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NC county official says prayers from ‘minority’ religions not welcome: ‘US was founded on Christianity’

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A North Carolina county official said only Christian prayers are welcome before government meetings, even as a federal judge ended invocations in a neighboring county.

Carrol Mitchem, chairman of the Lincoln County board of commissioners, said he does not want people from other faiths “changing rules on the way the United States was founded,” reported the Lincoln Times-News.

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“A Muslim? He comes in here to say a prayer, I’m going to tell him to leave,” Mitchem said. “I have no use for (those) people. They don’t need to be here praying to Allah or whoever the hell they pray to. I’m not going to listen to (a) Muslim pray.”

A federal court judge ruled last week that nearby Rowan County had violated the Establishment Clause of the First Amendment by leading county commission meetings with prayers to “Jesus, the Savior.”

Another county commissioner said Lincoln County said officials had not purposefully excluded other faiths, but pointed out that all 102 houses of worship in the county were Christian.

“We have never said that we would limit it to one denomination or one religion,” said Alex Patton, county commissioner. “I just don’t know that there’s any Jewish pastors or anything like that in Lincoln County.”

Patton said he disagrees with the Rowan County ruling, saying the courts had “gone overboard in catering to the small vocal minority.”

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“Atheists are 1 or 2 percent or whatever, but because they cry the loudest, people cater to them,” Patton said. “Judges cater to the freedom of religion. That freedom is for me as a Christian as well.”

The Republican Mitchem agreed, saying that Christians should enjoy privileged status as the dominant religious group.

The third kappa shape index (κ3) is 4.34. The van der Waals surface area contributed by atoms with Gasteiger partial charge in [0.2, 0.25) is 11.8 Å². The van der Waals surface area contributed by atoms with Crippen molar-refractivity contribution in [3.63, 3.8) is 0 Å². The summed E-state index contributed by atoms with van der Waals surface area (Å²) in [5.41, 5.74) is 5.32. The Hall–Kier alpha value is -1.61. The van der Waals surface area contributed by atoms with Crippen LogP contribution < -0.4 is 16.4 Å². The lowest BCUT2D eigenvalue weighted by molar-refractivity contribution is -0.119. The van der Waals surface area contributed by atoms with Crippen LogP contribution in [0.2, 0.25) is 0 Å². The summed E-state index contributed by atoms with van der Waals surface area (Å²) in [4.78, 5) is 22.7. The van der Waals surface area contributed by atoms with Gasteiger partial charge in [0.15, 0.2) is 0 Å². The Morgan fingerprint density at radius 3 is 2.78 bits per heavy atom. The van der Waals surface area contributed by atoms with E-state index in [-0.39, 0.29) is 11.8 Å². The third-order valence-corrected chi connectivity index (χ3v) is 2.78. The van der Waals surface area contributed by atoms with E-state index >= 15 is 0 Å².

“Other religions, or whatever, are in the minority,” he told WBTV-TV. “The U.S. was founded on Christianity. I don’t believe we need to be bowing to the minorities. The U.S. and the Constitution were founded on Christianity. This is what the majority of people believe in, and it’s what I’m standing up for.”

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A 2012 poll found that 73 percent of Americans identify themselves as Christian, while 6 percent identify with other religions and 19.6 percent are unaffiliated with a religious group. Just 2.4 percent considered themselves atheist.

Mitchem said he would walk out if someone from another religious group delivered a prayer before a county commission meeting, and he suggested at a county commission meeting last year that he expected religious dissenters to do the same during Christian invocations.

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“If somebody don’t like it, they get up, walk out and leave so we can pray the way we want to pray,” Mitchem said last year. “If they don’t like it, they can leave and then come back in afterwards.”

Patton, although he disagrees with recent court rulings on religious plurality and agreed with Mitchem’s comments last year, said the board chairman had probably exposed the county to potential litigation.

“I am a Christian, but I do not agree with commissioner Mitchem,” Patton said. “Our country was founded on freedom of religion. All Muslims are not bad, just as all Christians are not good.”

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His presence on the stage drew fire from the other candidates, but it also seemed to change the overall tone of the debate, with more attacks, counter-attacks, and passion than was generally seen earlier in the campaign.

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